This week I took in two very different performances — one viewed online and filmed at the Rose Wagner, the other in-person at a tiny converted storefront. Both showcased emerging local choreographers.
RDT’s Emerge: Sounds Familiar took American music from the ’30s and ’40s as its inspiration. A mixture of works set on the company, on dancers from Utah Valley University and on kids taught in studio programs by company dancers, this evening is available to view through March 6.
801 Salon’s sixth edition, at the Vis storefront at 800 South and 800 East, featured solos by Meredith Wilde, Haley Stassia, Nina Wilson, Joey Anderson and Rachel Andes. My personal favorite was Andes’ My left or yours, which made clever use of the tiny allotted space and two built-in mirrors that faced the audience. The opening image, in which she writhed under the projected image of an egg breaking against her body, was followed up by footage in which the projector, shifted to face a corner, explored a nose and mouth at close quarters. Andes’ dancing, to music by Aretha Franklin, seemed to relate to the song’s narrative of a woman trying to please a man, without being tethered to it completely. The result brought up interesting questions about the intimacy of being in such a small space and the complicity of the audience in piecing together a narrative.
Where the salon offered youthful exploration, RDT’s output in Sounds Familiar gave us artists who’d been committed to their stylistic grooves for a bit longer. I was interested to see how Kareem Lewis’s solo, Nascent, put me in mind of other roles he’s performed, such as “Pegasus” from José Limón’s The Winged. Jonathan Kim’s work After Record End took the nostalgic trope of the evening’s theme and turned it on its head, using the maudlin music of the Ray Noble Orchestra to craft a surprising work of horror that borrowed images from René Magritte.
I found myself considering how both experiences were differently shaped by the pandemic. In RDT’s case, a move had been made to draw in resources from other parts of the community to keep the theater and all of its moving parts employed, even as the company made the difficult decision not to perform during the height of the Omicron surge. (The performance was originally scheduled for January.) The salon made me think about how desperately artists, particularly young ones, need opportunities to put work in front of people frequently in order to grow.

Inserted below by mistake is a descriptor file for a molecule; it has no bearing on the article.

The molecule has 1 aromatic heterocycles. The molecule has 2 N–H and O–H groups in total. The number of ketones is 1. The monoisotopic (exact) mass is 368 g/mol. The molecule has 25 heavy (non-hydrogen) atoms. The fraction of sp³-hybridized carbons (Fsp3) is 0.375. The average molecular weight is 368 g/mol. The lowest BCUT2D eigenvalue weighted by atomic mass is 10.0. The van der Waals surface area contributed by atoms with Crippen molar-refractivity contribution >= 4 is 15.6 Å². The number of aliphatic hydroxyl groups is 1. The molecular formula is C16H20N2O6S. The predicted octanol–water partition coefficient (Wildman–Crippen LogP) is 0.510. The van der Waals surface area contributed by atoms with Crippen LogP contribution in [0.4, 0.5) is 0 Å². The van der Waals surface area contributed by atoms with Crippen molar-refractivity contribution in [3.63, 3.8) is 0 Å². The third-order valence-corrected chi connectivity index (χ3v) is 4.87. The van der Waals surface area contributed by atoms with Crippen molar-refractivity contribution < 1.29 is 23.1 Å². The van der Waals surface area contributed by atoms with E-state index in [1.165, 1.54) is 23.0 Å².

I think we’re far away from any answers about what, if any, discernible aesthetic trends will emerge from the pandemic. I see some possible answers in films I’ve seen online, like Jasmine Hearn’s video work that I mentioned in a past newsletter, which felt like a sort of organized diary of a year or more of rehearsing and directing rehearsal — masked and remotely — with no real end point in sight. Somehow the meandering quality of their film hinted at an acceptance of our ambiguous situation that I haven’t really been able to internalize.
The salon and RDT’s Sounds Familiar didn’t feel that way to me, and I don’t mean that as a critique. As interesting as it is to consider how dance might change because of this moment, it’s equally heartening to see dance persevering in spite of it.
This article is published in collaboration with loveDANCEmore.org.
Samuel Hanson was born in Salt Lake City in 1988. His recent work has been seen in NYC at Triskelion, the Reckless Theater, Weis Acres, Green Space, at Danspace through the Movement Research Festival, and in Utah at the Rose Wagner and the Masonic Temple. He has performed for an eclectic mix of artists including Simone Forti, Isabel Lewis, Yvonne Meier, Ishmael Houston-Jones, Mina Nishimura, Alexandra Pirici, Ashley Anderson, Diana Crum, and Yve Laris Cohen.